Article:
Changes to a bylaw in Port Coquitlam will make it much more difficult for property owners to perform renovations of existing rental housing buildings.
Earlier this week, Port Coquitlam city councillors approved strict new regulations that are intended to discourage the practice of ‘renovictions.’
Under the changes, property owners pursuing building renovations must now relocate tenants to a unit of similar size within the building, with the same or less rent if the repairs require the unit to be vacant for a period of time.
However, if there are no other units available within the building, the owner must provide temporary accommodations to the tenant at another location.
Upon the completion of the unit renovation, the tenant must be provided with the first opportunity to either stay in the new unit or return to the repaired or renovated unit.
Furthermore, rents for returning tenants cannot be increased beyond what is permitted annually by the provincial government.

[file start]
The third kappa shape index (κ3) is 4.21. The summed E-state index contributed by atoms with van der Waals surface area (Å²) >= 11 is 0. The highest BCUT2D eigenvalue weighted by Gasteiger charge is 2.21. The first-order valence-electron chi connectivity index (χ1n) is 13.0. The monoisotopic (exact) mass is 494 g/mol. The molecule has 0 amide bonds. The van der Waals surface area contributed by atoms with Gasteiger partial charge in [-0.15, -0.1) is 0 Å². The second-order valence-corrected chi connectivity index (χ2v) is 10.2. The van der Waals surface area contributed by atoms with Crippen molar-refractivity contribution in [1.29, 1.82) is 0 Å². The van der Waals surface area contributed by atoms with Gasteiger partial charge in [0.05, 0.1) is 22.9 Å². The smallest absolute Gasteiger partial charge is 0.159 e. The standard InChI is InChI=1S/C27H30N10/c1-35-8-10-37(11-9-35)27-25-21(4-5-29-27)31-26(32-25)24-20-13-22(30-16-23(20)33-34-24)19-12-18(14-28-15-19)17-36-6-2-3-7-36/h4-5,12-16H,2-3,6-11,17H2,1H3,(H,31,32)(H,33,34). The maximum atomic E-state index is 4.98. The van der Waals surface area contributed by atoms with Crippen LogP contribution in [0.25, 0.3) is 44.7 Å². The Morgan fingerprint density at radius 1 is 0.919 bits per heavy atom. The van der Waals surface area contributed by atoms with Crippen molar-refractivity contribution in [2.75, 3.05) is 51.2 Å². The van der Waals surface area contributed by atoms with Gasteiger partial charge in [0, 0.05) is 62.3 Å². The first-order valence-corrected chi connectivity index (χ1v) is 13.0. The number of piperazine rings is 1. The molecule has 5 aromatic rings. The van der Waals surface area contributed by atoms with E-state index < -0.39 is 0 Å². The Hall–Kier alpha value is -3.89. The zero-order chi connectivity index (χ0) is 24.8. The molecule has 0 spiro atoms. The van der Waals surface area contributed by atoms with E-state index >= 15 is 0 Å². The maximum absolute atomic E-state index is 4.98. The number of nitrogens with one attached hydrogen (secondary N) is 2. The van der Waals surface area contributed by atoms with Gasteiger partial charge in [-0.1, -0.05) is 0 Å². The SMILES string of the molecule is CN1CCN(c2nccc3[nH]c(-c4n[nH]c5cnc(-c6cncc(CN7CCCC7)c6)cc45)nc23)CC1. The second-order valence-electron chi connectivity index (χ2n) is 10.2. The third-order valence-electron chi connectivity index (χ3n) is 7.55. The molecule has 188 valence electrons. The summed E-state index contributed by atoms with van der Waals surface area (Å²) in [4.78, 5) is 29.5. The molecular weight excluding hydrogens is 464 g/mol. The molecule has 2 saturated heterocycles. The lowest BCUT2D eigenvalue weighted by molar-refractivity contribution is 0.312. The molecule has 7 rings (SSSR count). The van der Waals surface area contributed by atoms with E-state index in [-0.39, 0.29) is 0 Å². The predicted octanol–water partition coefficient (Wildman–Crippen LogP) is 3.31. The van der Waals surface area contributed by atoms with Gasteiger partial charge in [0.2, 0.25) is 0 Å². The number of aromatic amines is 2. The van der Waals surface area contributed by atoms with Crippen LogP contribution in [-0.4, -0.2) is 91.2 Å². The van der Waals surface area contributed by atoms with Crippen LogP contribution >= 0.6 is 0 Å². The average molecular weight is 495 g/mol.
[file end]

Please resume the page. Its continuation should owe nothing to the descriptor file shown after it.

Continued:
Exemptions from these policies may be provided by the municipal government if the owner is able to prove — backed by a technical report by an architect or building inspector — that the building needs to be vacant to ensure the safety and health of tenants during a repair or renovation. Additionally, the regulations would not apply to a building or units damaged by fire, flood, or structural failure.
“The intent of the amending bylaw is to reduce the occurrence of tenants being evicted from affordable rental housing units for the purpose of increasing rents,” reads a city staff report.
“The new regulations do not restrict repairs or renovations to rental units, but ensure owners would be required to approach repair and renovations in a considerate manner, such as conducting repairs in a manner that does not require the tenant to vacate the premises and performing significant renovations as suites become vacant.”
Port Coquitlam’s new policies follow the recent approval of similar regulations by the City of New Westminster that make it far more difficult to evict tenants for a renovation.
Rental housing vacancies across Metro Vancouver are currently at historic lows of about 1%.